I wanted to try something super duper fancy for this bra, so I made it out of silk! The outer is this leopard print silk charmeuse from Mood Fabrics, and it’s REALLY nice stuff! I used the shiny side facing out – normally, I prefer the matte side of silk, but the shiny side definitely looks more bra-like (and I’d guess will also wear better under clothing, since it’s ~slick~). For the cups, I did try out foam for the first time – and I’m a total convert. Bra foam RULES, you guys!! Making the little cups was really fun (and having little foam boobies floating around the sewing room is a total thrill, let me tell you) and they definitely make this bra look way more RTW than anything else I’ve ever made. I’ve hated foam bras for quite a while now – mostly because of that weird half-grapefruit shape that they all come in. My boobs definitely aren’t shaped like that, so they never fill out the bra correctly – there’s always a giant gape at the top half of the cup. What’s nice about this pattern is that the cup is seamed, so you get a more natural shape which in turn makes the foam cup fit better. I bought this foam from Sweet Cups Bra Supply (which is the US version of Bra Maker’s Supply – cheaper shipping, but the selection isn’t quite as extensive, wah) and I really like the way it feels, as well as how it sewed. One of those little foam pieces was plenty for this bra – I estimate that I have enough to cut at least 2 more bras, maybe 3. So it’s not terribly expensive, either.
While this bra pattern was designed to work with foam, the pattern isn’t actually drafted to be foam-friendly – you have to do that yourself (does that make sense? The stye works with foam, but the pattern needs a couple of tweaks for the best sewing results.). Part of my waiting around for someone else to make this pattern was that I could not figure out how to seam up the foam on the bra – wouldn’t the seam allowance be bulky? I did some lurking and found this make a foam cup bra series on Cloth Habit, which answered pretty much all of my foam questions. I retraced the cup pieces onto light plastic and removed the seam allowances, and followed Amy’s tips for sewing everything together and trimming down the foam within the seam allowances to reduce bulk. I’m really pleased with the results. I think this bra looks totally professional.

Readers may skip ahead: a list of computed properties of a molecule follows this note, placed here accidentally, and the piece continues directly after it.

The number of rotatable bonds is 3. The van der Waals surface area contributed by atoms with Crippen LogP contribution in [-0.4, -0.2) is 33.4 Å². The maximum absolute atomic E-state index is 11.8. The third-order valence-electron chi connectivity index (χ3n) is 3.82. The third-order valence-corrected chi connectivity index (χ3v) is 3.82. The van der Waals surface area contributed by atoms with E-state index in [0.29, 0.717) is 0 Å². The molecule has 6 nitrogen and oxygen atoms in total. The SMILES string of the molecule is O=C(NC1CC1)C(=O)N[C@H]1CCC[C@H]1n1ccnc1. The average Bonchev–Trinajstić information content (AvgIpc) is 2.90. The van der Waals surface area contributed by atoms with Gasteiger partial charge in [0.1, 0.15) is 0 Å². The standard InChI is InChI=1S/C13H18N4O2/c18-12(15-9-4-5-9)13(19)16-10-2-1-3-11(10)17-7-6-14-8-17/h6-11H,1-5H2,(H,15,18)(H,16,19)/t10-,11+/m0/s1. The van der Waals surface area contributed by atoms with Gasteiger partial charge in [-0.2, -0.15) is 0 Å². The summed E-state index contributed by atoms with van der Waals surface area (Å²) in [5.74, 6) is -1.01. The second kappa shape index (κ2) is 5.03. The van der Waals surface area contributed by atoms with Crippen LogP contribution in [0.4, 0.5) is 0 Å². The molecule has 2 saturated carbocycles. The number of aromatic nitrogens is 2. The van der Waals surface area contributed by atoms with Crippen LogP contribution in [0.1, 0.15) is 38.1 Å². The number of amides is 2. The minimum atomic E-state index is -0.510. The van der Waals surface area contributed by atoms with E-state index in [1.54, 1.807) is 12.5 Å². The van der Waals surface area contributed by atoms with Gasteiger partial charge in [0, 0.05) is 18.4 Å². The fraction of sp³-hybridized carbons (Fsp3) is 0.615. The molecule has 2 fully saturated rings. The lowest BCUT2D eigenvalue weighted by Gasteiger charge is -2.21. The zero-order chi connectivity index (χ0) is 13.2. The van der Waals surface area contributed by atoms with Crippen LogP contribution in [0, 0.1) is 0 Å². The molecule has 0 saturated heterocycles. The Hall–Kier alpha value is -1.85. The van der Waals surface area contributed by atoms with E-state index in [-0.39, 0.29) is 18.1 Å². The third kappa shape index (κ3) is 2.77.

As with my other bras, I used firm powernet for the back band and lined the bridge with the same powernet. All the elastics and notions are from my stash (mostly from the Garment District, but I buy my underwires from the aforementioned Sweet Cups because I love their wires! In fact, I love everything I’ve bought from that site. Their quality is the best!). Interestingly, I had *exactly* enough of all the elastics I used – nothing more, nothing less. Dunno how that happened, but I won’t argue with it! The cups are lined with the foam, and thanks to the elastic and underwire channeling, the only seam you see is the side seam that connects the bridge to the band. I serged that seam with a 3 thread overlock; next bra I make, I might experiment with binding it or even adding a lightweight boning. So many options!